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My Medical Moxons

On my maternal grandmother, Phyllys Pleasance Case’s side of the family the medical profession are well represented, however I have only recently started researching this line and they do appear to be very good with the smokescreens which they left behind. The furthest back which I’ve managed to trace for definite is Benjamin Moxon (c1780-1839) who was a druggist/chemist in Hull. He is listed in the 1834 Pigot’s directory as a ‘chemyst/druggyst’ of 22 Market Place, Hull.

Benjamin married Hannah Portas and they had eleven children: eight sons and three daughters. He went into business with some of his sons and they patented “Moxon’s Effervescent Magnesian Aperient”, an advertisement for which is shown opposite.

To see the family tree click here: Descendants of Benjamin Moxon.

At least four of Benjamin Moxon’s sons become medical men – James Burdett Moxon, Benjamin Portas Moxon, Richard Ryder Moxon, and my great x2 grandfather, Thomas Henry Moxon, who was the youngest. Whilst his brothers started off as druggist/chemists, Thomas trained as a doctor straight away, although they would later follow him into the profession.

In July 1847 James was responsible for diagnosing arsenic poisoning in Barnetby-le-Wold, Lincolnshire, in the case of the the infamous Mary Milner, who gave pancakes laced with arsenic to her neighbour, Hannah Jickels, simply because she didn’t like her.

James’ witness statement and testimony were responsible for the defendant being found guilty and sentenced to death. The defendant had tried to wash away the evidence, but he found some on an ash-hill where she had tried to dispose of it and was able to take and analyse samples. He found that there were thirty grains of arsenic, when just twelve was enough to kill a person.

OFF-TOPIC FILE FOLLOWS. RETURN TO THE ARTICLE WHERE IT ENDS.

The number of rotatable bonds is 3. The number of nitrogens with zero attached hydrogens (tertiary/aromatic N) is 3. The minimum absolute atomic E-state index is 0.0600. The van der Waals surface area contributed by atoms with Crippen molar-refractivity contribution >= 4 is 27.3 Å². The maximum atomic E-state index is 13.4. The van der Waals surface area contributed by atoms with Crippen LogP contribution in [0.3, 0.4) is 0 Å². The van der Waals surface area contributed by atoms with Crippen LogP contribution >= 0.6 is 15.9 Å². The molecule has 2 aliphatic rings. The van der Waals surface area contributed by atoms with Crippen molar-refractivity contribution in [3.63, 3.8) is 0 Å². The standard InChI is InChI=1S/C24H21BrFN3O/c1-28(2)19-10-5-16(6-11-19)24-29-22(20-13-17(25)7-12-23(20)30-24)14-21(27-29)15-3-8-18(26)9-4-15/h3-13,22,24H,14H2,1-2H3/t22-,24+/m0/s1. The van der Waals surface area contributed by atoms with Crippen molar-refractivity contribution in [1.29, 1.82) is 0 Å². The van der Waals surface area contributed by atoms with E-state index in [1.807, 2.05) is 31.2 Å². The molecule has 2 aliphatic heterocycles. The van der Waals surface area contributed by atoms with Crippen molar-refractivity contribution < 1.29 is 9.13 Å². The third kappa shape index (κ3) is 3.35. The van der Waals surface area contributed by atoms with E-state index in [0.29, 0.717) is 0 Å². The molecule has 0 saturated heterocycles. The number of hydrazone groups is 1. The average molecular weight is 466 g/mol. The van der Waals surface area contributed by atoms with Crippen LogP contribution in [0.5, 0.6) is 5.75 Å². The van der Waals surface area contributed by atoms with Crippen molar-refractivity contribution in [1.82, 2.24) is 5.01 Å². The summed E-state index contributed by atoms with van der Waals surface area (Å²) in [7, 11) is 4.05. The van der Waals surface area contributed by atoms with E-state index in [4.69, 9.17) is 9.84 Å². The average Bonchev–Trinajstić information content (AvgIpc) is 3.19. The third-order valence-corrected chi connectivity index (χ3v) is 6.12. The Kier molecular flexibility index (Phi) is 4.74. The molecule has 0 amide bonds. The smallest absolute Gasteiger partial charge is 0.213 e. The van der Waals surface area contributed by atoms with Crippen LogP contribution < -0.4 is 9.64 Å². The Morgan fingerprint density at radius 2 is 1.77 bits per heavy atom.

James Moxon had nine children, two sons and seven daughters. At the time of the 1871 census, his youngest son, Henry Maxsted Moxon (born 1850), was recorded as a ‘medical student’, however he died just two years later. I have yet to discover what he died of exactly, but do know that working as a doctor at the time was a hazardous occupation. None of his descendants followed him into the profession. Benjamin junior did not marry and died in 1857.

I have been able to trace the descendants of Richard Ryder Moxon and have discovered that they too worked in the medical profession. Richard’s grandson, Francis Henry Moxon (born 1879), worked as an ophthalmic surgeon and married an Alice Esther Gilford, who had qualified as a doctor in Edinburgh in 1902. She was an active supporter of Emily Pankhurst and the Suffragette Movement, much to the disgust of Francis’ father Benjamin. They had a son, Tom, in 1908 who also trained as a doctor, but sadly drowned in France shortly after qualifying in the 1930s.

I found both Francis and Alice listed on the medical registers on the Ancestry website, although for reasons that I have yet to discover, Alice was only recorded from 1919 onwards. Francis is listed through to 1959, when the site’s records finish. They must have been fairly well to do as the registers show them as living at 4 Bentnick Street, Cavendish Square, London, from 1923 to 1935, then moving to Wimbledon. I also found Francis’ father, Benjamin Moxon, listed up to 1919, when he would have by that time been in his late 70s.

Around the time of the First World War Francis and Alice lived and practiced in Wealdstone, North West London, which was near to where my grandmother, Phyllys, was growing up with her widowed mother, Olive Grace Moxon, so I feel sure that she would have known them and that they influenced her future choice of career.

My great x2 grandfather, Thomas, married Margaret Humphrey Palmer in 1861. They had eighteen children, but to quote my great grandmother, Olive, “never more than eleven alive at any one time my dear”. Through my research I have discovered that there are quite a few instances of where two children were born the same year, and given that he was a medical gentleman you’d think that he would have perhaps known better! Margaret Humphrey Palmer was the daughter of a surgeon and three of her brothers were doctors as well.